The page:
One of the four outfitters which service the Powell River area calls Lund Hotel home. Ironically-named Good Diving & Kayaking, though ideally situated, offers the worst, surliest service on the coast. Only clunky plastic kayaks are offered for rent here though it is doubtful you will be told of that prior to renting. If you ask however, the owner will assure you that nobody uses fibreglass any more. Having rented kayaks at nearly every outfitter in British Columbia I can assure you that once again the exact opposite is true. Good is not equipped to transport kayaks back across Malaspina Peninsula so a circuit starting in Lund and ending in Okeover Arm is out of the question.

Y-Knot Camping & Charters, situated at Okeover Arm, offers a good selection of fibreglass boats but lack of a shuttle service also precludes the circuit as described below. Only Powell River Sea Kayak and Mitchell's Canoe & Kayak will transport boats to your destination of choice. Both of these latter outfitters will also pick customers up at either the bus depot or airport in Powell River for a modest fee. No matter which outfitter you choose be sure to arrange to leave your backpacks with them before booking your boats.

Catching the first bus out of Vancouver will enable paddlers to be on the water by late afternoon if everything goes according to plan. From Lund Harbour turn north and if the prevailing winds are blowing, ride the breeze to the Copeland Islands just half an hour away. Some may be tempted to skip this 437-hectare Provincial Marine Park, taking advantage of the long evenings of summer to reach deep into Desolation Sound itself. Missing this charming archipelago would be aesthetic folly however. Set up camp early instead and use the extra daylight to explore the many rocks and islets in and out of the park known collectively as the Ragged Group. A word of warning: one of the islands we camped on had an inordinate number of wood ticks. Be sure to keep the mosquito netting on your tent closed all times.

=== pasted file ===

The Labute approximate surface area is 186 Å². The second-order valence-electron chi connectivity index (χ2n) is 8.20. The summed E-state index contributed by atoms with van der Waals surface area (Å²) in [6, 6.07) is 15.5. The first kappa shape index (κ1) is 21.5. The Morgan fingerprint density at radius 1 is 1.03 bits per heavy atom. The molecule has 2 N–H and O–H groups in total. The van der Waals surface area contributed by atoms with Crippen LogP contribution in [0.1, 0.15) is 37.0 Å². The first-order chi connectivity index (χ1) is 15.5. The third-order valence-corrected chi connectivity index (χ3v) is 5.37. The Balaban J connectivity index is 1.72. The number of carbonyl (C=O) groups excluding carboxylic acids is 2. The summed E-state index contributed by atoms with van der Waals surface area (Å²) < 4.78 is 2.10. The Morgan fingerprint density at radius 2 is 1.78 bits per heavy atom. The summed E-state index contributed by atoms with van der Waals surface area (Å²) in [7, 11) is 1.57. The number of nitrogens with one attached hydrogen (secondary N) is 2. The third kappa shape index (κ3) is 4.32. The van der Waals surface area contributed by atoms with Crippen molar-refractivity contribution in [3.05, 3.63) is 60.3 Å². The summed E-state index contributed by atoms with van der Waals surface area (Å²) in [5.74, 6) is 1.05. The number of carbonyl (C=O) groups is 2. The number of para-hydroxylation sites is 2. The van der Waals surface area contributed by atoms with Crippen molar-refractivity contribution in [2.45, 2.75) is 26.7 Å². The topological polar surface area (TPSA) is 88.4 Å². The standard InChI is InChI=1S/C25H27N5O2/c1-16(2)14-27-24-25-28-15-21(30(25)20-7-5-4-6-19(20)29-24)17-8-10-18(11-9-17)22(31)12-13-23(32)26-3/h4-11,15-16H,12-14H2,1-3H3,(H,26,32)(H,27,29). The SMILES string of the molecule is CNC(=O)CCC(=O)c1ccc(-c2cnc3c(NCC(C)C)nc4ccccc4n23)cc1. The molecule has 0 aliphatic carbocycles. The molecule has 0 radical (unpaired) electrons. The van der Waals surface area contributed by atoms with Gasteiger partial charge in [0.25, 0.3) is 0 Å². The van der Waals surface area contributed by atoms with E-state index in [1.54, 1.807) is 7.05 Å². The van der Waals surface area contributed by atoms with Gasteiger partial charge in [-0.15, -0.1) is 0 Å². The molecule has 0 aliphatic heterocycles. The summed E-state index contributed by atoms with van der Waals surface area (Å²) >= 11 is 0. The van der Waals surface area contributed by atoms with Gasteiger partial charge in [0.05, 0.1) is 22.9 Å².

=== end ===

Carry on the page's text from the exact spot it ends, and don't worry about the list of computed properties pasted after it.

Look for a small collection of pictographs on the cliffs of Thulin Passage including one of a clearly discernible dolphin or orca-like creature. The prehistoric rock paintings are easy to find, just look for graffiti on top of them. That's right, some moron splashed the word ACTIVE in bold, black letters across this priceless, irretrievable rock art. How someone could commit such an atrocity may be beyond comprehension but, if in your travels around the coast you ever happen upon a boat called Active, feel free to drill a few holes in the hull below the waterline.

Awaken refreshed and continue exploring northwards past Townley Island and the Powell Islets before rounding Sarah Point into Desolation Sound itself. If running short of water the Ragged Island Marina in Sharpes Bay is a dependable source. Sarah Point, named after one of Captain Vancouver's sisters, is the northern terminus of the recently completed Sunshine Coast Trail. stretching 180 km south to Saltery Bay ferry terminal. During inclement weather it is possible to haul kayaks out and even camp here though the location is somewhat exposed.